As I See It, March 2007

By Nelson Morgan, Director

The focus in this issue on speech research reminds me of my early days at ICSI, almost 2 decades ago. The Institute was also just starting out, and I had been asked to help put together a "Realization" group that would design and build massively parallel systems. This sounded like fun, but I also wanted to have an application area to focus on so that our work would not be an abstract exercise. At about that time Hervé Bourlard came to ICSI as a visitor, and "infected" us with his enthusiasm for speech recognition research. I had worked in speech processing earlier in that decade, and after several years of working with brain scientists to understand a little bit about the neurophysiological correlates of cognition, I was ready to return to speech, at least for a while.

Hervé had been working at Philips in Brussels, and had realized that one could estimate probabilities with properly trained neural networks. Both his theoretical work and his intuition told him that these probabilities could be used to improve speech recognition if incorporated with hidden Markov models. This sounded intriguing to me, so I set to work with him on the related experimental research. Our first result with a problem of scale was very motivating - we got 140% error! To the uninitiated this might sound impossible, but it turns out that in speech recognition we count as errors not only the words that are wrong or missing, but also the extra words that are inserted in the output. Anyway, we figured we had nowhere to go but up... (or down, if you're counting errors). And indeed we did. Over the months that followed, we gradually discovered, step by step, the things we needed to do for good performance. The next year we were joined by Chuck Wooters, probably the only student to ever get a degree at Berkeley in the interdisciplinary cross-department topic of "speech recognition". With Chuck's help, and in a collaborative effort with Mike Cohen and Horacio Franco (both then of SRI), we ultimately ended up with a very good system and plenty of new ideas.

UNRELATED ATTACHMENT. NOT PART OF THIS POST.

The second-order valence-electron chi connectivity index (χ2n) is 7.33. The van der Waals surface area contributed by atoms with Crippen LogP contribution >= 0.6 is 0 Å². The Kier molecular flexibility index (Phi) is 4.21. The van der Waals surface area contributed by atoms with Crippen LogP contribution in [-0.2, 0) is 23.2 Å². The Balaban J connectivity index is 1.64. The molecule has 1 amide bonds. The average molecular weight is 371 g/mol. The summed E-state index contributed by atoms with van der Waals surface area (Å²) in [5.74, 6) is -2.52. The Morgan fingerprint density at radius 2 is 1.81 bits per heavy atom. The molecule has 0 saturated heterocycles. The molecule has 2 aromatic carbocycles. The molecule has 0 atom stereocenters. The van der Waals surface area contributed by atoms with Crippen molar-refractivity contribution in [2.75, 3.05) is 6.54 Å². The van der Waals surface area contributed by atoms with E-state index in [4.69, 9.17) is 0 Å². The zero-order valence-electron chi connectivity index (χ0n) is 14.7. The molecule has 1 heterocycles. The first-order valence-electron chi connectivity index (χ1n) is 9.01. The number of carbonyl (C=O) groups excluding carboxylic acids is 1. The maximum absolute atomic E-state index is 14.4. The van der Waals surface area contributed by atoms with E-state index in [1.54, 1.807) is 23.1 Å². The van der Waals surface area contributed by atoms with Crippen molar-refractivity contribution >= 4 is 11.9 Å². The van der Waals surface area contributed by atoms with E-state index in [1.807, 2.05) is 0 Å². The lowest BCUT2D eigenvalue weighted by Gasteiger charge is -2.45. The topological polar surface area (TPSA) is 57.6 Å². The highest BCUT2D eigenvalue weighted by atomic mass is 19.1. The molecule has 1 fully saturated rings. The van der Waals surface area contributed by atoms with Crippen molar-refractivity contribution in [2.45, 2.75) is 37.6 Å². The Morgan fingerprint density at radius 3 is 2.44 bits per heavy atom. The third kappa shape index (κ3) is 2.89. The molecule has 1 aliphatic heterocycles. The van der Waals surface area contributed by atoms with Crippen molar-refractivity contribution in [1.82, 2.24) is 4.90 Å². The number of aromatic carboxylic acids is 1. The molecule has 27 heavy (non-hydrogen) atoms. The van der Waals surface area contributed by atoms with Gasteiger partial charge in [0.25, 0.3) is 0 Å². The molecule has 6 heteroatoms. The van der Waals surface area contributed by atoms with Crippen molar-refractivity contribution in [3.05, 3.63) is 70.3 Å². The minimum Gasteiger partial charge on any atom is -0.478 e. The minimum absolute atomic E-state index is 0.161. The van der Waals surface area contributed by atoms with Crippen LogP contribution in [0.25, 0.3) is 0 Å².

Another milestone from those early days came from our collaboration with Hynek Hermansky. At that time Hynek was working for US West (Later Qwest). Unlike Hervé, who was primarily concerned with the statistical models, Hynek was sharply focused on the feature extraction process. Previously he had invented a technique called "Perceptual Linear Prediction" or PLP, which is now used by many systems. He had been motivated by the goal of making systems more independent of variation in the signal due to different speakers, but when we started working together he was interested in making recognizers less sensitive to other kinds of variability. Our interest in this topic was piqued by a small workshop we organized (the SPeech recOgnition frOnt eNd workshop, or SPOONS), for which we invited a number of people who had designed innovative models for speech processing, e.g., Les Atlas, Jordan Cohen, Ron Cole, Malcolm Slaney, Dick Lyon, Dirk Pueschel, and Shihab Shamma. The discussions were great (Mike O'Malley, who had done important work in speech synthesis, asked "Why a 10 millisecond step? Because we have 10 fingers?"), but one of the comments particularly struck Hynek and me. Jordan Cohen, who had designed a biologically-inspired speech recognition front end for IBM, asked: "We could play speech through a filter approximating the inverse of a steady state vowel spectrum (such as 'e') and the speech is still intelligible, including the vowels which turn into a white spectrum signal. Which hearing model can account for that?" Given this 'inverse-e' challenge, Hynek and I later came up with what we called RelAtive SpecTral Analysis, or RASTA, an approach that ultimately was adopted by Qualcomm and ended up in many millions of cell phones as the front end for speech recognition.

In the following years, I was fortunate to work with both Hervé and Hynek as they changed jobs. As our group grew, adding students, postdocs, and the continuing flow of talented visitors, we all worked closely with these two early contributors and the teams that worked with them, for instance co-developing new approaches to the incorporation of multiple feature streams in speech recognition. As of this writing both of them are at IDIAP in Switzerland (in many ways our sister institution) and our joint work continues.

Since those early days, we have graduated 16 PhDs from the Speech (née Realization) group, some of who are now teaching a new generation of students; and others have come back to ICSI as research staff. We now have a new generation of the next 10 students who are working on a much more diverse set of problems, as we have expanded from speech recognition to speaker recognition, sentence segmentation, "diarization" (who spoke when), and a number of aspects of speech understanding. I hope that this issue of our Gazette, which will include a focus on the DARPA-sponsored GALE project, will give our readers some insight as to the directions of the current group.